Senior plc (LON: SNR) have today published interim results for the half-year ended 30 June 2019.
Growth in adjusted profit and EPS; Board expects to meet current expectations for 2019
● Half year 2019 Group trading in line with expectations
● 4% increase in adjusted profit before tax; 7% increase on a consistent post IFRS 16 basis
● Free cash inflow of £13.2m after investing £35.0m in capital expenditure for future growth
● Interim dividend increased by 4% to 2.28 pence per share
● The Board expects to meet current expectations for 2019
Commenting on the results, David Squires, Group Chief Executive of Senior plc, said:
“Trading at the Group level in the first half of 2019 has been in line with expectations. Notwithstanding the reported 737 MAX production rate cuts and the ongoing uncertainty around the current geopolitical and macro-economic backdrop, overall the Board expects to meet current expectations for 2019.
Looking ahead, the Group is working to minimise the impact of the risk associated with the challenges described, with a renewed focus on cost and efficiencies. The Group is well-positioned, operating in attractive end markets and is financially robust. The Board remains confident of improving performance and returns for our shareholders.”
INTERIM MANAGEMENT REPORT 2019
Trading across the Group in the first half of 2019 has been in line with expectations with growth in adjusted profit before tax of 4.4% and growth in adjusted earnings per share of 6.5%. Return on capital employed increased by 20 basis points to 11.7% as at 30 June 2019.
Group revenue increased by 10.9% to £580.4m (H1 2018: £523.3m). Excluding the favourable exchange rate impact of £22.4m, Group revenue was up £34.7m (6.4%) on a constant currency basis with growth in Aerospace partly offset by the expected decrease in Flexonics. The Group’s book to bill ratio was slightly over 1.0x. Revenue growth in the Aerospace Division was driven by both the civil aerospace and defence markets. The Group was able to mitigate some of the 737 MAX revenue impact through stronger sales on other civil and military programmes. Revenue in the Flexonics Division decreased compared to prior year due to the sale of Senior Flexonics Blois SAS (“Blois”) in February 2019 and softer demand in some of our land vehicle and industrial markets.
We measure the Group on an adjusted basis which excludes Group items that do not impact the operating performance (see note 4). References below therefore focus on these adjusted measures. Adjusted operating profit increased by £2.8m (6.5%) to £46.2m (H1 2018: £43.4m). Excluding the favourable exchange rate impact of £2.3m, adjusted operating profit increased by 1.1% on a constant currency basis. The Group’s adjusted operating margin decreased by 30 basis points to 8.0%. As expected, the operating margin in the Aerospace Division was lower as increases from operational efficiencies and learning curve improvements were offset by the impact of the 737 MAX production rate decrease, volume reduction on mature programmes and the costs associated with the introduction and industrialisation of new programmes including the start-up of our second facility in Malaysia. The Flexonics Division delivered operating margin improvement as a consequence of our continued focus on cost management and efficiency initiatives, coupled with our “prune to grow” strategy.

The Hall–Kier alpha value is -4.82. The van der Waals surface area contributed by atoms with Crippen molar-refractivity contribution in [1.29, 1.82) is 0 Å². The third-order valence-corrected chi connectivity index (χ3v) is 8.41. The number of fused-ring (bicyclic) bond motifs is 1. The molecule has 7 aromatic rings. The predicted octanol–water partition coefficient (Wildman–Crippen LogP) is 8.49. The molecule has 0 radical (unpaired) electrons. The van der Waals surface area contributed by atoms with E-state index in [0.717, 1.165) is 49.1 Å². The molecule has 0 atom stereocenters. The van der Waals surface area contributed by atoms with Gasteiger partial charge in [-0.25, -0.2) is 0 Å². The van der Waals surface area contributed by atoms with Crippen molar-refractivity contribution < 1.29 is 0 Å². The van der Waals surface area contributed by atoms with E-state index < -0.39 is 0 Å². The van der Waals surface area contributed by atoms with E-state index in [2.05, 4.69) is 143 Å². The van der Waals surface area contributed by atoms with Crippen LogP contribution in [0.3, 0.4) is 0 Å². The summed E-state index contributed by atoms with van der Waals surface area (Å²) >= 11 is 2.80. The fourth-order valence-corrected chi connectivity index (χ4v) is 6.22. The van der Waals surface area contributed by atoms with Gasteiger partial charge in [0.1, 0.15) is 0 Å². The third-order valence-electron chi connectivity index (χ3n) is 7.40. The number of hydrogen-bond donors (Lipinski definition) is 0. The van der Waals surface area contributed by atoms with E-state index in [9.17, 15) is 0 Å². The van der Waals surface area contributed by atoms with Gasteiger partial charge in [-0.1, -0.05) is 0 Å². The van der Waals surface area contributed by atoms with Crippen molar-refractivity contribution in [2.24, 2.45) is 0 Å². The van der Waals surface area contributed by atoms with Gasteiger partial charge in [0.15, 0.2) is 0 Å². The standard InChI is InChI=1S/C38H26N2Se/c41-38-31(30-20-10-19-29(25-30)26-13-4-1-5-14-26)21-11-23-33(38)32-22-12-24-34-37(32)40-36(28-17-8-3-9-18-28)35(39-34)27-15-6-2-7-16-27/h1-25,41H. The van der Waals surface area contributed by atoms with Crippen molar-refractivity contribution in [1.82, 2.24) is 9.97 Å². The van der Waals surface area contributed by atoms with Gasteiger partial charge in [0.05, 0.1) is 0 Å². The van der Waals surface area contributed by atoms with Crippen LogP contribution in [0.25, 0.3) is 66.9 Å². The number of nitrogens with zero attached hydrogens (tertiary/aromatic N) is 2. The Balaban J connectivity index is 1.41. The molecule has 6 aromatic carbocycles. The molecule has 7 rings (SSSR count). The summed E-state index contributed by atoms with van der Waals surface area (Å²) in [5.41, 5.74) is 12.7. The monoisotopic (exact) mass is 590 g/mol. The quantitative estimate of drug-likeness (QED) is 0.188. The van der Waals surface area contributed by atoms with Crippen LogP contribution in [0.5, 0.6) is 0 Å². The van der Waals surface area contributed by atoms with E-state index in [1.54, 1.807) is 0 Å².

Net finance costs increased by £1.1m to £5.5m (H1 2018: £4.4m) with an underlying decrease offset by £1.8m increase related to adoption of IFRS 16 Leases. Adjusted profit before tax increased by 4.4% to £40.7m (H1 2018: £39.0m) and on an IFRS 16 like-for-like basis, it increased 7%. Adjusted earnings per share increased by 6.5% to 7.84 pence (H1 2018: 7.36 pence).
Reported operating profit was £39.2m (H1 2018: £35.8m), reported profit before tax was £26.5m (H1 2018: £31.4m) and basic earnings per share was 4.81 pence (H1 2018: 5.90 pence).
The Group generated free cash inflow of £13.2m (H1 2018: £32.2m) after gross investment in capital expenditure of £35.0m (H1 2018: £22.0m). The reduction in free cash flow compared to prior year was mostly due to higher investment in capital expenditure to support future growth, including our facility expansions, and higher working capital. Working capital remained under our target of 15% of sales at 14.9% of sales at the end of June 2019 (December 2018: 14.4%). The increase in working capital of £13.2m in the period was partly as a consequence of the 737 MAX situation and partly to support new product introductions. The level of net debt at the end of June 2019 was £268.3m (December 2018: £153.0m). The adoption of IFRS 16 from 1 January 2019 increased opening net debt by £96.1m. The rest of the increase in net debt was principally due to £21.7m dividend payments, £6.3m purchase of shares by the employee benefit trust and £2.3m outflow with the disposal of Blois partly offset by the free cash inflow of £13.2m. The adoption of IFRS 16 does not impact the Group’s lending covenants as these are currently based on frozen GAAP and on this basis, the ratio of net debt to EBITDA at the end of June 2019 was 1.2x.